Saturday, July 29, 2006

On good Catholic books, that is, old ones, and being a quixotic young man
From Arturo Vasquez
As a teenager, I was an auxiliary member of the now defunct Legion of Mary here in Hollister, and I used to go with my mother and a blind saint named Genevieve to visit the people in this nursing home. There I learned much about suffering and compassion, and how our society likes to dispose of people who are old, useless, and unpleasant to look at.

The foundation of the Legion of Mary, as you may know, is St. Louis de Montfort's
True Devotion to Mary. This book, along with the writings of St. Alphonsus de Liguori and St. Peter Eymard, gave me a strong sense of what the traditional spirituality of the Roman Catholic Church was. It also caused a whole lot of confusion in my life since I saw that times had changed and I couldn't explain why. To this day I can't.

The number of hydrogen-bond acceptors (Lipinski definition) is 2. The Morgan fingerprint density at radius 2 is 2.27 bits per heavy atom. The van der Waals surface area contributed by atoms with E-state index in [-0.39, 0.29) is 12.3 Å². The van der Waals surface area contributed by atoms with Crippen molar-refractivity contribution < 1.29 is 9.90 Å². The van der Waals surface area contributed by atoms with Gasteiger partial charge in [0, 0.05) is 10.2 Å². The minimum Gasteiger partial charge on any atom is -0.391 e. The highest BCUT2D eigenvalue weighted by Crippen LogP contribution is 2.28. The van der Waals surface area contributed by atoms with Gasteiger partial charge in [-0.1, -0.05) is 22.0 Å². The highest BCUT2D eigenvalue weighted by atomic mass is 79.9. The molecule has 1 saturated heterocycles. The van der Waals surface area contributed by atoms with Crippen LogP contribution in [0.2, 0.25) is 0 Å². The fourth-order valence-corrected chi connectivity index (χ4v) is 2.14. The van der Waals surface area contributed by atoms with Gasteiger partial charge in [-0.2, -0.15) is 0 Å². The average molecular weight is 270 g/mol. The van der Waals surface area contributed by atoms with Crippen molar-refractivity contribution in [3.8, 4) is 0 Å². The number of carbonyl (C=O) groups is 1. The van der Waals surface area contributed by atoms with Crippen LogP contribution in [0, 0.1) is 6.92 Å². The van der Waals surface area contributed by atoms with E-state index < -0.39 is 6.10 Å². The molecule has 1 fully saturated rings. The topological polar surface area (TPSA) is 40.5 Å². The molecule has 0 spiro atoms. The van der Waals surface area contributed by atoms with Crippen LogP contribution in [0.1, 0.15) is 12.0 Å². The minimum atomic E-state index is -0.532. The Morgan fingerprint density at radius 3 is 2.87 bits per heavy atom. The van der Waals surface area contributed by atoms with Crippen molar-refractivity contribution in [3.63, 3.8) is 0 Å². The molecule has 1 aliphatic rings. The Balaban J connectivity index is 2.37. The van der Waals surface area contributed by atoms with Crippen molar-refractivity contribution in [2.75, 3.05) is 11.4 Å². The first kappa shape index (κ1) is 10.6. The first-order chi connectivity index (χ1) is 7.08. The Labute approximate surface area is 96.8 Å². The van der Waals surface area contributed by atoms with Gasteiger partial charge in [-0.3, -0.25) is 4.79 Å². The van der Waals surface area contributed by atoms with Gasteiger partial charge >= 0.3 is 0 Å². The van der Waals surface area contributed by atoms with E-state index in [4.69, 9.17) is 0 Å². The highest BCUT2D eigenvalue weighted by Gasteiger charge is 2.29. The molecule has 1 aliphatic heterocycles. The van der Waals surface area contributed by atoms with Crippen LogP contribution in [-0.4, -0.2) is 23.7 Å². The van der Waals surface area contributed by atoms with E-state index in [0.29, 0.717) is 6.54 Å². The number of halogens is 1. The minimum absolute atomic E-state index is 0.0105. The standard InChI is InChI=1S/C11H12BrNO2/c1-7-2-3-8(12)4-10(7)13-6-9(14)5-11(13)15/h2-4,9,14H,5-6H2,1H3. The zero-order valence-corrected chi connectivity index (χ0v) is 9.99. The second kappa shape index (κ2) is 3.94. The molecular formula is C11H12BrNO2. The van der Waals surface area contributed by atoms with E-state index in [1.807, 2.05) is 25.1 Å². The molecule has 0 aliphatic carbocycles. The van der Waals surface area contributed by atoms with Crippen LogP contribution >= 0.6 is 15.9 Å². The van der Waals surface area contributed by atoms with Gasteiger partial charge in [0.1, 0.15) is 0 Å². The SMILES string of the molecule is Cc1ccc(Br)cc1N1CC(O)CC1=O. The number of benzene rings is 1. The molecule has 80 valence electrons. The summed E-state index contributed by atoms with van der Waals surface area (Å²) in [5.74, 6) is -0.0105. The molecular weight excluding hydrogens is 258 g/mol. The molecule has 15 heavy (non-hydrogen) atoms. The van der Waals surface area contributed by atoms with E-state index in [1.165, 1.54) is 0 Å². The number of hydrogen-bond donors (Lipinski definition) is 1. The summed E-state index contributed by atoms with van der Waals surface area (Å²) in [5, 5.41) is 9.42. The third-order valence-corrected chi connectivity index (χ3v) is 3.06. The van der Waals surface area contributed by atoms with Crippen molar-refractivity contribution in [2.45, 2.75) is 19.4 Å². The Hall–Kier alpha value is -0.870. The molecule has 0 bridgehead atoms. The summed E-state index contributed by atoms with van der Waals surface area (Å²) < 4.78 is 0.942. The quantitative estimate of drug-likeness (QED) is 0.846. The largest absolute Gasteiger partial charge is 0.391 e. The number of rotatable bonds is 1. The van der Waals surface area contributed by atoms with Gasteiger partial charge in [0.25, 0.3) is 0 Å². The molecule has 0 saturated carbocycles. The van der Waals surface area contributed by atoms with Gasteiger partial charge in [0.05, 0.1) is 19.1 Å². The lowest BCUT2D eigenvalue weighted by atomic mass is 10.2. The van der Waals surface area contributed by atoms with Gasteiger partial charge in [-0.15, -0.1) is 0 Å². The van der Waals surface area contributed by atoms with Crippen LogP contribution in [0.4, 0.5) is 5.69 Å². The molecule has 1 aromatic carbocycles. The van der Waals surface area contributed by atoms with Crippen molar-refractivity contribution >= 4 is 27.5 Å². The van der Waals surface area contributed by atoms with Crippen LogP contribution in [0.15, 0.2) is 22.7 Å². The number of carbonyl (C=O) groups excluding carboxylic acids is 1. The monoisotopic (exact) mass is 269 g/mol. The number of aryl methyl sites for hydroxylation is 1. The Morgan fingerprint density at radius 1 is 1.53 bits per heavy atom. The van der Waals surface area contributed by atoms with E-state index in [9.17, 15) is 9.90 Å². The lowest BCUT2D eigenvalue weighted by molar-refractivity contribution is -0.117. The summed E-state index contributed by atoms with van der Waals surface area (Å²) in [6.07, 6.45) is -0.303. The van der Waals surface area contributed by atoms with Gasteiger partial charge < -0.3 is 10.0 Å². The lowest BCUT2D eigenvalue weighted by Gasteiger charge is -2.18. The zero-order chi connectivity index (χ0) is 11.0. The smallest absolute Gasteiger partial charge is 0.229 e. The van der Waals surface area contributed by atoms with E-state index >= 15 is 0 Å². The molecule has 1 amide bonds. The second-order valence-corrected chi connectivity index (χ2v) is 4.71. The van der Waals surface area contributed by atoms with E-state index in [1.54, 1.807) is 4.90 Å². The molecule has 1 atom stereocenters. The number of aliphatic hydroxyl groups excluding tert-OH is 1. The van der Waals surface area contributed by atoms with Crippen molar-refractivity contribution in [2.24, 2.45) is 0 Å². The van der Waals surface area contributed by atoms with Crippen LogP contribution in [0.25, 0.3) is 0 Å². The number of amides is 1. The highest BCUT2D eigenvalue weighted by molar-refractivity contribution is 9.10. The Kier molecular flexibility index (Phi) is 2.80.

When you are young, you are very impressionable. These books gave me a vision of what the Church had been: an incarnational religion that passed on traditions from one generation to the next. They gave me a sense of the inevitability of death, repentance, true love and eternal life.
My comment.

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